Town Unites To Fight a Floodplain Development

Town Unites To Fight a Floodplain Development
Photo by Johnathan Ciarrocca / Unsplash

By Mary Moran, Writers on the Range

Moab, Utah is a growing town of 5,300 that several million people visit each year to tour nearby Arches and Canyonlands national parks, ride mountain bikes or raft the Colorado River.

Like any western resort town, it desperately needs affordable housing. What locals say it doesn’t need is a high-end development on a sandbar projecting into the Colorado River, where groves of cottonwoods, willows and hackberries flourish.

“Delusional,” shameful” or “outrageous” is what many locals call this Kane Creek Preservation and Development project, some sending letters of outrage to the weekly Moab Times-Independent and Moab Sun News. Developers plan 580 luxury housing units and a business park on the floodplain. 

The 180-acre site is less than two miles downstream of Moab along a cracked asphalt road that’s barely two lanes. The development site and the unpredictable river are bounded by looming canyon walls. The road turns to dirt at the downstream end of the site before heading up Kane Creek, a popular mountain biking, hiking and four-wheeling area.

Just upstream of the site, there’s a riverside BLM campground and the mouth of cottonwood-shaded Moonflower Canyon, with its ancient petroglyph panels. 

I first saw this floodplain site in April 1984 when it was underwater. Moab’s former Mosquito Abatement Manager Bob Phillips reports he canoed the site in 1995.

By mid-January of this year, a petition fighting the development, created by Moab resident Laura Long, had 1,200 local signatures. More than 13,000 other signatures came from visitors to Moab or former residents who have their own connections to this land of canyons and slickrock. Access the petition and more information here:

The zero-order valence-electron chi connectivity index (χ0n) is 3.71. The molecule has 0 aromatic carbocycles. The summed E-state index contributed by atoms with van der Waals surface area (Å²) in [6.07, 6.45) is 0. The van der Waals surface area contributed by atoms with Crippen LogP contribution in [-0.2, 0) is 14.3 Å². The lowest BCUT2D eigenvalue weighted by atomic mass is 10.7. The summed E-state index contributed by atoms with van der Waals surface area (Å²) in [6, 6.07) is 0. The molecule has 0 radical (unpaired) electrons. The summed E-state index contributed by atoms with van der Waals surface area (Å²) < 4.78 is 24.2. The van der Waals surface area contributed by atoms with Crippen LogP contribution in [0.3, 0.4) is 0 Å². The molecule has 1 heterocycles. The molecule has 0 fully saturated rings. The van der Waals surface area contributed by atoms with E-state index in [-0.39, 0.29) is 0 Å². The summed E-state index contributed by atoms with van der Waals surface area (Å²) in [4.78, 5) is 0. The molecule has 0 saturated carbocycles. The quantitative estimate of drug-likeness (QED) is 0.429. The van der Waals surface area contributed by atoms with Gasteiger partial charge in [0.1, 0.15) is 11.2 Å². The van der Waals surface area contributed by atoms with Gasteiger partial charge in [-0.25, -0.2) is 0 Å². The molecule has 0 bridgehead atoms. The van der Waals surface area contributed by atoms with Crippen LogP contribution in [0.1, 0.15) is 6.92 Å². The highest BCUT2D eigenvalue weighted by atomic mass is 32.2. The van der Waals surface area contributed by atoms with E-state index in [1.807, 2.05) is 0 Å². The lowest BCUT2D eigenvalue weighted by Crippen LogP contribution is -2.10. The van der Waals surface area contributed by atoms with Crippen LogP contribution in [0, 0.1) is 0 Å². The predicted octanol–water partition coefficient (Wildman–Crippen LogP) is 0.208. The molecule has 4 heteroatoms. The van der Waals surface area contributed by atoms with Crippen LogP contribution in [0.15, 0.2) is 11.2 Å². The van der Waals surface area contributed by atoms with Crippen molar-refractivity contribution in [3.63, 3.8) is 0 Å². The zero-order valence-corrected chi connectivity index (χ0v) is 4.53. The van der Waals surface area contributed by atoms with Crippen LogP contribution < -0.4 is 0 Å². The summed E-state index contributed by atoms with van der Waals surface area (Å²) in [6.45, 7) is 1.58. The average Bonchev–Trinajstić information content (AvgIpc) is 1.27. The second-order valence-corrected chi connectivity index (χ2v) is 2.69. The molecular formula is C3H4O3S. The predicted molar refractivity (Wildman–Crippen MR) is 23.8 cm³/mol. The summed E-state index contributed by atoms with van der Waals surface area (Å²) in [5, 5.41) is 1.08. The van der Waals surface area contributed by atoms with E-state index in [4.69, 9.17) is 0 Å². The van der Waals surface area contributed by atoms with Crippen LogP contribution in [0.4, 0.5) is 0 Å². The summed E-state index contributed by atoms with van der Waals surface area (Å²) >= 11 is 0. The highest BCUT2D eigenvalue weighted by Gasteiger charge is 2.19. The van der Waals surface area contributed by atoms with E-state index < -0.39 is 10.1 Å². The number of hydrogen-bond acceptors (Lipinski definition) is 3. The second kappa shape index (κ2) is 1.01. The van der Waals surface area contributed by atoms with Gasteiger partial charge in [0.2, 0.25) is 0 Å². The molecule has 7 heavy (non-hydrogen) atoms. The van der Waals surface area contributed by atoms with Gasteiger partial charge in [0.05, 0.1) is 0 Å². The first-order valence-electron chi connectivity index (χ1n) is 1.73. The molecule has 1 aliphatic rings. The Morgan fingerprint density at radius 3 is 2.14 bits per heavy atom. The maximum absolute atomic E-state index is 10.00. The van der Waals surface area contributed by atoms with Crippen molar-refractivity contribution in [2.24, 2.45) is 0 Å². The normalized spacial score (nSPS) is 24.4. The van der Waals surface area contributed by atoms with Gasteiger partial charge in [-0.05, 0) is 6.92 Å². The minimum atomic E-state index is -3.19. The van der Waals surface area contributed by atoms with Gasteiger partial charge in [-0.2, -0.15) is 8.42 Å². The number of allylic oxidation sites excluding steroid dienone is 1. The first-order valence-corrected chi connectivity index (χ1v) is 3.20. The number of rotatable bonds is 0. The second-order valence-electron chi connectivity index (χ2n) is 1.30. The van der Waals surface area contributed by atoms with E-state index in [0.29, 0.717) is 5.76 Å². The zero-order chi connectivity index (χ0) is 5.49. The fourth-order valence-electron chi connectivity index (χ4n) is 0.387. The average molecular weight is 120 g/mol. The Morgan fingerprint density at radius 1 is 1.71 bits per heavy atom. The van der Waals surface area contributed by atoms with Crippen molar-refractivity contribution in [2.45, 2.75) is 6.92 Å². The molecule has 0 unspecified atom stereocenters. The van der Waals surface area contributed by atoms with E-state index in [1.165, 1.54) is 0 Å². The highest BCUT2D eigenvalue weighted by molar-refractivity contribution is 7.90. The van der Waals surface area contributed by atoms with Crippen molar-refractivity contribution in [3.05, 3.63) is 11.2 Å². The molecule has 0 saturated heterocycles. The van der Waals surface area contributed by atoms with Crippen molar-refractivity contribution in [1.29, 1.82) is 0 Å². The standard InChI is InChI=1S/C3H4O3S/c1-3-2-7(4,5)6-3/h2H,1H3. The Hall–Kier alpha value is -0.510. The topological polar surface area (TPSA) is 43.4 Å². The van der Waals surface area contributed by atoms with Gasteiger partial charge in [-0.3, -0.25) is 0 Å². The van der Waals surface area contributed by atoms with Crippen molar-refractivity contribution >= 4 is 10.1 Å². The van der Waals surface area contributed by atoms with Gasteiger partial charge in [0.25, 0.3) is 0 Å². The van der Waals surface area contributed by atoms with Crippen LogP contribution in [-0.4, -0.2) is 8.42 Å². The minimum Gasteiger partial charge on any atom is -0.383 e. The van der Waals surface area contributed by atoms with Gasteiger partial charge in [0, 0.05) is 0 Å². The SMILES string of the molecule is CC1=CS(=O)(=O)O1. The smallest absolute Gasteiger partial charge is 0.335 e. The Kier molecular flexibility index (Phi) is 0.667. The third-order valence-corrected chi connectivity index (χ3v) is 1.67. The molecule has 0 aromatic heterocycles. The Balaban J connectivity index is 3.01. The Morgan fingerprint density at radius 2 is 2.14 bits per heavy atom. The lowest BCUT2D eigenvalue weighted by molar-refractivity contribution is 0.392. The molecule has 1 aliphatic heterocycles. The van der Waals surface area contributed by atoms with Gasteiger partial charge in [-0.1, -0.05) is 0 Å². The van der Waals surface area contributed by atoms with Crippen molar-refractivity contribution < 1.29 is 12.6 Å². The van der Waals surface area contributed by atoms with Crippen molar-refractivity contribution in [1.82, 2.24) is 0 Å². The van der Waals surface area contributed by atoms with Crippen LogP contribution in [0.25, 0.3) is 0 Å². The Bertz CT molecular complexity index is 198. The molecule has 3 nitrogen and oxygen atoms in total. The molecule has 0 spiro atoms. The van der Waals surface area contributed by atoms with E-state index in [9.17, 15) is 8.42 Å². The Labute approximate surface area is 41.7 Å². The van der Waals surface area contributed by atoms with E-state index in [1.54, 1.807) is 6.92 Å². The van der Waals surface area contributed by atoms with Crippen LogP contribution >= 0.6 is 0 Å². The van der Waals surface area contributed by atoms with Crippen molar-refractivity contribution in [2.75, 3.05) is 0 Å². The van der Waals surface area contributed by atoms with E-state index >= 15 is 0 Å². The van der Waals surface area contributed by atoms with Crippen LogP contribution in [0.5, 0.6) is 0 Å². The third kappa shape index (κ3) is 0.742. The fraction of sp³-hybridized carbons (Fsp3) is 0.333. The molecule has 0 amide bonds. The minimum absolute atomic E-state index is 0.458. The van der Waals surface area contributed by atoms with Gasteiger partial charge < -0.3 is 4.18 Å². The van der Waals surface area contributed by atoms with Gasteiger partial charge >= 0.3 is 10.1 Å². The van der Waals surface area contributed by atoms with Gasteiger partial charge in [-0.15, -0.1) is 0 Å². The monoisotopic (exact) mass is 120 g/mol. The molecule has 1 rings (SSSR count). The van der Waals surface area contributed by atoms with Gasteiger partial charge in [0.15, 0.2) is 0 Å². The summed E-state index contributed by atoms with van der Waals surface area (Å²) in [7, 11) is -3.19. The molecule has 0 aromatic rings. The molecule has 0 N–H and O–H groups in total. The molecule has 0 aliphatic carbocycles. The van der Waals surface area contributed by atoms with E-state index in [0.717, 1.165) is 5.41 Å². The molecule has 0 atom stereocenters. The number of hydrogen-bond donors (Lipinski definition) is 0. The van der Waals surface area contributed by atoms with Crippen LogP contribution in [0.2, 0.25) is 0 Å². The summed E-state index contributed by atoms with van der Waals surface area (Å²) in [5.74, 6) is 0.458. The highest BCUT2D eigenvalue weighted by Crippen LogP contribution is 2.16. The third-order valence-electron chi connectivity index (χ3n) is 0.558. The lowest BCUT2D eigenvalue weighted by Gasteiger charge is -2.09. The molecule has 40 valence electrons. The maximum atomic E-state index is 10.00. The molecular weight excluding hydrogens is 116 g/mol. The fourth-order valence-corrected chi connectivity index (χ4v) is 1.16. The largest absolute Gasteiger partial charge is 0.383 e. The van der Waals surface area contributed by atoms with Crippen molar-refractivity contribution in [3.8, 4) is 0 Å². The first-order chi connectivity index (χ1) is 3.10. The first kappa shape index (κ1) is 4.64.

A Jan. 16 Grand County Commission meeting about the development packed the chambers, the hallway and Zoom lines. The crowds of largely younger activists made the hearts of us older residents swell.  

Like many resort towns in the west, Moab is rich in beauty, nature and outdoor activities. It’s why locals live and work here, and it’s what we care about preserving. But housing is hard to come by for working people.

Many live in their cars and vans. Local government and nonprofits pursue admirable, but relatively small-scale projects, to build workforce and low-income housing. Unfortunately, this high-end project won’t bring us what we need.

How was this project approved? It’s complicated, but in 1992, the Grand County Commission mistakenly granted rights to build dense commercial and residential buildings on this property, instead of just the campground the former owners wanted. Developers are now exploiting the mistake.

The project has approval to haul in 8 to 10 feet of fill to bury the riparian soils and reach the required one-foot elevation above the designated 100-year floodplain. The County Commission hoped to exercise some control by governing the development’s water and sewer treatment plants, but the state Legislature intervened and allowed developers to run their own district instead.

“Re-grading” is underway and expected to take more than a year. It is major earth-moving, building up the floodplain and the adjacent Kane Creek Road.

Now, drivers and mule deer must watch for haul trucks that move cobbles, gravel and sand onto the floodplain. Migrating and resident birds that nest there may need to make new plans this spring.

Moab resident and Colorado River expert John Weisheit, along with others, have documented evidence of the Colorado River flooding in the past, some floods four times greater than any river volume in living memory.

Future, smaller floods may flood the site with upwelling from rising groundwater. Larger floods will most likely occur as climate change brings more extreme weather events. The entire development could be inundated, causing property loss and a lot of debris flowing downstream and into Canyonlands National Park.

This floodplain should be left alone. Think of the coming of floods small and large, unsolved housing issues, potential sewage-treatment plant failures, lawsuits, road issues, disrupted dark skies, destruction of a wide swath of critical wildlife habitat in the desert, and, of course, heartbreak.

Besides reading like an absurd satire, it sounds like a very poor investment.

Mary Moran is a contributor to Writers on the Range,, an independent nonprofit dedicated to spurring lively conversation about the West. She lives in Moab where she is a hiker and birder. For 20 years, she worked for Arches and Canyonlands national parks.

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